Eman El-Sherbiny

Freelance open-source investigative journalist
  • Uganda, Ethiopia, Egypt… the hidden cost of internet blackouts

    Eman El-Sherbiny Freelance open-source investigative journalist Communication technology is a double-edged sword. It can empower people to access and share information globally, or be used as an instrument of political and economic control. While hopes were raised by the Arab Spring a decade ago, the years since have seen multiple […]

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  • Kenya / Uganda : Will Biden be as warmly welcomed as Trump?

    It is no secret that East Africans showed their support and affection for President Donald Trump during his four-year term.

    Kenyans in particular favoured President Trump, who won the backing of 70% support of respondents to a Pew Research survey of 25 countries in 2018. Over half of Kenyans believed he was a positive influence on international relations.

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  • Sudan weakened by US demands on compensation & ties with Israel

    Battered by an economy in freefall, Sudan’s transitional government is paying a heavy price to access international finance.

    For over a year the Khartoum government has been trying to get removed from the US government’s State Sponsors of Terrorism list (SST) which effectively blocks its access to credits (or even debt relief) from the World Bank, the IMF or any financial institution based in the US.

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  • Sudan: The RSF still using brute force against unarmed civilians

    With the Sudan Uprising nearing its two-year anniversary, the country’s Rapid Support Forces (RSF) seem to have stuck to their guns by using power to suppress Sudanese citizens.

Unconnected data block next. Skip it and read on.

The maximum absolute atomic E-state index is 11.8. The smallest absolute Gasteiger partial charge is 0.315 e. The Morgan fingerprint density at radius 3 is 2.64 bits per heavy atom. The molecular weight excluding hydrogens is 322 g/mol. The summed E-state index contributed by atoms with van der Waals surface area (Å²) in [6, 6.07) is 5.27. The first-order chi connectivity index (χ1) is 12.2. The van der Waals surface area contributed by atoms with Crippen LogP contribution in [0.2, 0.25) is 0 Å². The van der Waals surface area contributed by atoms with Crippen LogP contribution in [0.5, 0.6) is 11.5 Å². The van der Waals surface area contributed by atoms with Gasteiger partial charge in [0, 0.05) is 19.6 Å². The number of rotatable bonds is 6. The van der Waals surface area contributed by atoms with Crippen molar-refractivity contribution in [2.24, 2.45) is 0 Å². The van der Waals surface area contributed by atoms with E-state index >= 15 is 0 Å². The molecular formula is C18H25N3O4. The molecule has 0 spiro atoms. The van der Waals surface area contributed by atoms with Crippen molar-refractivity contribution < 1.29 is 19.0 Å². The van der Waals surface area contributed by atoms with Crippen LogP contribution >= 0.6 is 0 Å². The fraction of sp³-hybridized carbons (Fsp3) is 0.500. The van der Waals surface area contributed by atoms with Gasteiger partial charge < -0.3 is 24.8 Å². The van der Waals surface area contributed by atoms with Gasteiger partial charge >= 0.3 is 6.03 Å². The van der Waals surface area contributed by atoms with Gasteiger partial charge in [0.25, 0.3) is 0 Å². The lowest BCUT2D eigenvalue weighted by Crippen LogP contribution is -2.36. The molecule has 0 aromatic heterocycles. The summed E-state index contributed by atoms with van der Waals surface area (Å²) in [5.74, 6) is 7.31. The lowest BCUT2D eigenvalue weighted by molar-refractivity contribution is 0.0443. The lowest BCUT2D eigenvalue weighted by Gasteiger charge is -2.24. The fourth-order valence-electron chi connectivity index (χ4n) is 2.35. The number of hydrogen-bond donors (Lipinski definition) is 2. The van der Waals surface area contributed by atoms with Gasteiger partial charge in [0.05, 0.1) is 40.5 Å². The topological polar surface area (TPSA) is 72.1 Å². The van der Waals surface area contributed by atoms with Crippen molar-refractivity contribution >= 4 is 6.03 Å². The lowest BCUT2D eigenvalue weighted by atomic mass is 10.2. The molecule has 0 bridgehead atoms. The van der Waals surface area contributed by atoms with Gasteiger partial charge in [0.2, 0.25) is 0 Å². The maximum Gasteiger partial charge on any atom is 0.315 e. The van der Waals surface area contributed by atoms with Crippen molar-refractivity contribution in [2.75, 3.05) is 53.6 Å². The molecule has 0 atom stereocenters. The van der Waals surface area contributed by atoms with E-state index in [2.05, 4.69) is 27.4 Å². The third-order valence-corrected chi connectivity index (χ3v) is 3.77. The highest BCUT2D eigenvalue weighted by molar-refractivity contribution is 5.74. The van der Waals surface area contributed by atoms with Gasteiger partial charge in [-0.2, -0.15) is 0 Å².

While the RSF claim they are enforcing the rule of law by cracking down on illegal immigration and trafficking explosives, or protecting borders, a bird’s eye view shows the use of brute force against unarmed civilians and displacing thousands.

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  • Ethiopia’s dam: a lifeline or a show of power?

    Two of the world’s and Africa’s oldest kingdoms have long unwittingly vied for dominance and influence on the motherland. And though cultural and economic ties seem to have brought Egypt and Ethiopia together on some level, the two power players are at odds regarding the Grand Ethiopian Renaissance Dam (GERD). But could it be a show of muscles at a time international businesses are rushing to invest in Africa? Or, is it a conflict over limited water and energy resources?

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  • Living the double life: behind the lies of women’s daily lives in Egypt

    As the 20-hour siege of the dusitD2 hotel complex ended on Wednesday morning, security forces were combing the city, and survivors and residents were reeling from the attack.

    Kenyan president Uhuru Kenyatta says the “terrorists” have been “eliminated” after the atrocity left 14 dead, including one British citizen, a development worker called Luke Potter.

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Copyright © 2020 Eman El-Sherbiny.